Woods confirmed Saturday he would be playing a tournament in China next year, and a source involved with international golf said it would be a new event with the richest purse ever in Asia.
Woods made his first trip to China in November 2001 for a junior clinic, followed by a pro-am at Mission Hills Country Club in Shenzhen in which amateurs paid $18,000.
The source, speaking on condition of anonymity, said the tournament would be held in Shanghai on Nov. 10-13, the week after Woods concludes his PGA Tour season at the Tour Championship.
The field would be limited to winners on every major tour except the United States, along with some exemptions. The source said it would be co-sanctioned by the European, Asian and Japan tours, meaning world ranking points would be available. The purse would be in the $4 million to $5 million range.
One of the few decisions left is whether it would be at the end of 2005 European tour schedule, or the start of its 2006 season. The '05 schedule in Europe has already begun with events in China (Hong Kong Open) and South Africa.
'I think it's reasonable you would see Tiger play a fair amount -- not every year, but a fair amount,' the source said.
That would limit Woods' international schedule next year to Asia and the British Open at St. Andrews. Woods won the Dunlop Phoenix in Japan last month, and is expected to return to defend his title.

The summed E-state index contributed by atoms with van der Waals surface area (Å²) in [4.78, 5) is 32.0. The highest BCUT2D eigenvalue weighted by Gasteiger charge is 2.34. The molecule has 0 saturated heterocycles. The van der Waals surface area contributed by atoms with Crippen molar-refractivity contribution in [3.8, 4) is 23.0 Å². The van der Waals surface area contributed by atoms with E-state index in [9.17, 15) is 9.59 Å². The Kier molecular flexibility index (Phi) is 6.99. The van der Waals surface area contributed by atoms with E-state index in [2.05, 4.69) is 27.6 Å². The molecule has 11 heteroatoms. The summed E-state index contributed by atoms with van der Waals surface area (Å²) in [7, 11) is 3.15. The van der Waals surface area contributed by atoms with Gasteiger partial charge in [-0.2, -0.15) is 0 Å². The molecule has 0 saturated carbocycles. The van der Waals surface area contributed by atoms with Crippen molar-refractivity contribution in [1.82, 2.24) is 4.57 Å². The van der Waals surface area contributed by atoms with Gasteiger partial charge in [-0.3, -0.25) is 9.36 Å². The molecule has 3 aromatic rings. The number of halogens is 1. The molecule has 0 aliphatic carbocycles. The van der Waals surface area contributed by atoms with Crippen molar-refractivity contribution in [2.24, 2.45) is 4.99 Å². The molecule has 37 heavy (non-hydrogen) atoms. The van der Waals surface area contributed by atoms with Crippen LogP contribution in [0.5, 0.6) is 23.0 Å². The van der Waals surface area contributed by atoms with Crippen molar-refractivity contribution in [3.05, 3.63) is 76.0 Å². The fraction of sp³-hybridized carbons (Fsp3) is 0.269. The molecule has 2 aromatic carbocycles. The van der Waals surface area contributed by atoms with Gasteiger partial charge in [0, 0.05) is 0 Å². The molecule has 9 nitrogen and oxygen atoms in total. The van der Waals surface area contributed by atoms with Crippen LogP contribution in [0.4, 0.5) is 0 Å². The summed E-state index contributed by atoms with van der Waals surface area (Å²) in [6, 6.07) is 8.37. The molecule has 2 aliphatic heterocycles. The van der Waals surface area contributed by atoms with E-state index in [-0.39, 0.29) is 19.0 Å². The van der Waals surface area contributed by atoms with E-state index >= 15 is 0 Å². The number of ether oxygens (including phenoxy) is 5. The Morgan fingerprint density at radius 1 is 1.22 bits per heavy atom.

He is not expected to play in the Dubai Desert Classic, which leaves open the possibility of Woods returning to play in the Ford Championship at Doral on the PGA Tour.
China is regarded among tour officials as the next golf mecca. Augusta National invited its first player from the Republic of China -- Zhang Lian-Wei -- to compete in the Masters this year. Jack Nicklaus is heavily involved building golf courses in China, with a dozen already open for play and eight more under construction.
Asian Golf Monthly heralded Woods' appearance in 2001 as 'a historic occasion for golf in the region.'
The only drawback to his last visit?
Woods had to pay $500,000 (4.2 million yuan) in taxes on his appearance fee, making him the largest taxpayer in 2001 in Shenzhen, a prosperous center for finance and high-tech industry near Hong Kong.
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